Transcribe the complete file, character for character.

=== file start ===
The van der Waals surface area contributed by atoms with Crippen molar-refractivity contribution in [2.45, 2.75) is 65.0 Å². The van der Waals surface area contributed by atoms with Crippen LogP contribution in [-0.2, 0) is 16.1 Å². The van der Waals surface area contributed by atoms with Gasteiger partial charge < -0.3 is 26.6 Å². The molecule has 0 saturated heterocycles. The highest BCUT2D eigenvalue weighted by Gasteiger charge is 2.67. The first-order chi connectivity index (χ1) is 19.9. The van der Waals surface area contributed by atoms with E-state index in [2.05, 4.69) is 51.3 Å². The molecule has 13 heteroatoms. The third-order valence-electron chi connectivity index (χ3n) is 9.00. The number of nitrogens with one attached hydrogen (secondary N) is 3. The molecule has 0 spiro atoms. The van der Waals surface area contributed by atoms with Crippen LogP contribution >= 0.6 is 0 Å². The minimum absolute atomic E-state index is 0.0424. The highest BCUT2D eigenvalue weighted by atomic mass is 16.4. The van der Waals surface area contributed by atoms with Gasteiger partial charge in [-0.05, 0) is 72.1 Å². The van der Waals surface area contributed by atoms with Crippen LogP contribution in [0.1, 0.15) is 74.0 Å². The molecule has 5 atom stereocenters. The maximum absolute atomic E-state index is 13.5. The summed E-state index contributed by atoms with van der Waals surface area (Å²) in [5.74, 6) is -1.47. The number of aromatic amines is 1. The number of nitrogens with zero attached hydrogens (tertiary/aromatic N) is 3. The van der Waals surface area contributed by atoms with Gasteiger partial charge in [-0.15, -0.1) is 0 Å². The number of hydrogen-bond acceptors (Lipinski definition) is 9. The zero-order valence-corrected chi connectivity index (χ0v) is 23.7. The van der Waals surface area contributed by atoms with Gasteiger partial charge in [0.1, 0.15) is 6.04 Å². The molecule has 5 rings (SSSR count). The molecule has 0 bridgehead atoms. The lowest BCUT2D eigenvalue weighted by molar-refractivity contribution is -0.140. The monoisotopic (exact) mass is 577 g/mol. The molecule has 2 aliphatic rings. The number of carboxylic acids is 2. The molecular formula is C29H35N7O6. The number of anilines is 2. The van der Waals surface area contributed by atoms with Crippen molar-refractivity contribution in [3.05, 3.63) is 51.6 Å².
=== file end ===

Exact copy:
The van der Waals surface area contributed by atoms with Crippen molar-refractivity contribution in [2.45, 2.75) is 65.0 Å². The van der Waals surface area contributed by atoms with Crippen LogP contribution in [-0.2, 0) is 16.1 Å². The van der Waals surface area contributed by atoms with Gasteiger partial charge < -0.3 is 26.6 Å². The molecule has 0 saturated heterocycles. The highest BCUT2D eigenvalue weighted by Gasteiger charge is 2.67. The first-order chi connectivity index (χ1) is 19.9. The van der Waals surface area contributed by atoms with E-state index in [2.05, 4.69) is 51.3 Å². The molecule has 13 heteroatoms. The third-order valence-electron chi connectivity index (χ3n) is 9.00. The number of nitrogens with one attached hydrogen (secondary N) is 3. The molecule has 0 spiro atoms. The van der Waals surface area contributed by atoms with Crippen LogP contribution >= 0.6 is 0 Å². The minimum absolute atomic E-state index is 0.0424. The highest BCUT2D eigenvalue weighted by atomic mass is 16.4. The van der Waals surface area contributed by atoms with Gasteiger partial charge in [-0.05, 0) is 72.1 Å². The van der Waals surface area contributed by atoms with Crippen LogP contribution in [0.1, 0.15) is 74.0 Å². The molecule has 5 atom stereocenters. The maximum absolute atomic E-state index is 13.5. The summed E-state index contributed by atoms with van der Waals surface area (Å²) in [5.74, 6) is -1.47. The number of aromatic amines is 1. The number of nitrogens with zero attached hydrogens (tertiary/aromatic N) is 3. The van der Waals surface area contributed by atoms with Gasteiger partial charge in [-0.15, -0.1) is 0 Å². The number of hydrogen-bond acceptors (Lipinski definition) is 9. The zero-order valence-corrected chi connectivity index (χ0v) is 23.7. The van der Waals surface area contributed by atoms with Gasteiger partial charge in [0.1, 0.15) is 6.04 Å². The molecule has 5 rings (SSSR count). The molecule has 0 bridgehead atoms. The lowest BCUT2D eigenvalue weighted by molar-refractivity contribution is -0.140. The monoisotopic (exact) mass is 577 g/mol. The molecule has 2 aliphatic rings. The number of carboxylic acids is 2. The molecular formula is C29H35N7O6. The number of anilines is 2. The van der Waals surface area contributed by atoms with Crippen molar-refractivity contribution in [3.05, 3.63) is 51.6 Å².